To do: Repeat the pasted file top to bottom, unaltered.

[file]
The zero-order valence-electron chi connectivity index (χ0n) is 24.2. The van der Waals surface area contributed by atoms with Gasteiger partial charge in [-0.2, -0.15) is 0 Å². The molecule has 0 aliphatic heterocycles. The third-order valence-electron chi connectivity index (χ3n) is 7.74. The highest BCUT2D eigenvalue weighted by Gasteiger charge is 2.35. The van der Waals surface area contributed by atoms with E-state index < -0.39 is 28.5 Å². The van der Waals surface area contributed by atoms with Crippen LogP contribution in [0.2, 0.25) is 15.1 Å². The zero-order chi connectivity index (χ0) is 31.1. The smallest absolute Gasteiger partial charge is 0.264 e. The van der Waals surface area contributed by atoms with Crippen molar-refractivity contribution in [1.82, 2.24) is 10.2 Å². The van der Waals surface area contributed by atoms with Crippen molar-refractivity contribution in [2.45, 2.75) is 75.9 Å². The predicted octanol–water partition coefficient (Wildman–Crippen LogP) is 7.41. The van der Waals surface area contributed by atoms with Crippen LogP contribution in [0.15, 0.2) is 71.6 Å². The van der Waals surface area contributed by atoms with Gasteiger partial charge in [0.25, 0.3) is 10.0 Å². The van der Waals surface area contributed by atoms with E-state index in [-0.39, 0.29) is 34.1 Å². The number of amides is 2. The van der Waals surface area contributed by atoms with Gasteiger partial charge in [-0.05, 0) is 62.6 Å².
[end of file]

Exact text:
The zero-order valence-electron chi connectivity index (χ0n) is 24.2. The van der Waals surface area contributed by atoms with Gasteiger partial charge in [-0.2, -0.15) is 0 Å². The molecule has 0 aliphatic heterocycles. The third-order valence-electron chi connectivity index (χ3n) is 7.74. The highest BCUT2D eigenvalue weighted by Gasteiger charge is 2.35. The van der Waals surface area contributed by atoms with E-state index < -0.39 is 28.5 Å². The van der Waals surface area contributed by atoms with Crippen LogP contribution in [0.2, 0.25) is 15.1 Å². The zero-order chi connectivity index (χ0) is 31.1. The smallest absolute Gasteiger partial charge is 0.264 e. The van der Waals surface area contributed by atoms with Crippen molar-refractivity contribution in [1.82, 2.24) is 10.2 Å². The van der Waals surface area contributed by atoms with Crippen molar-refractivity contribution in [2.45, 2.75) is 75.9 Å². The predicted octanol–water partition coefficient (Wildman–Crippen LogP) is 7.41. The van der Waals surface area contributed by atoms with Crippen LogP contribution in [0.15, 0.2) is 71.6 Å². The van der Waals surface area contributed by atoms with Gasteiger partial charge in [0.25, 0.3) is 10.0 Å². The van der Waals surface area contributed by atoms with E-state index in [-0.39, 0.29) is 34.1 Å². The number of amides is 2. The van der Waals surface area contributed by atoms with Gasteiger partial charge in [-0.05, 0) is 62.6 Å².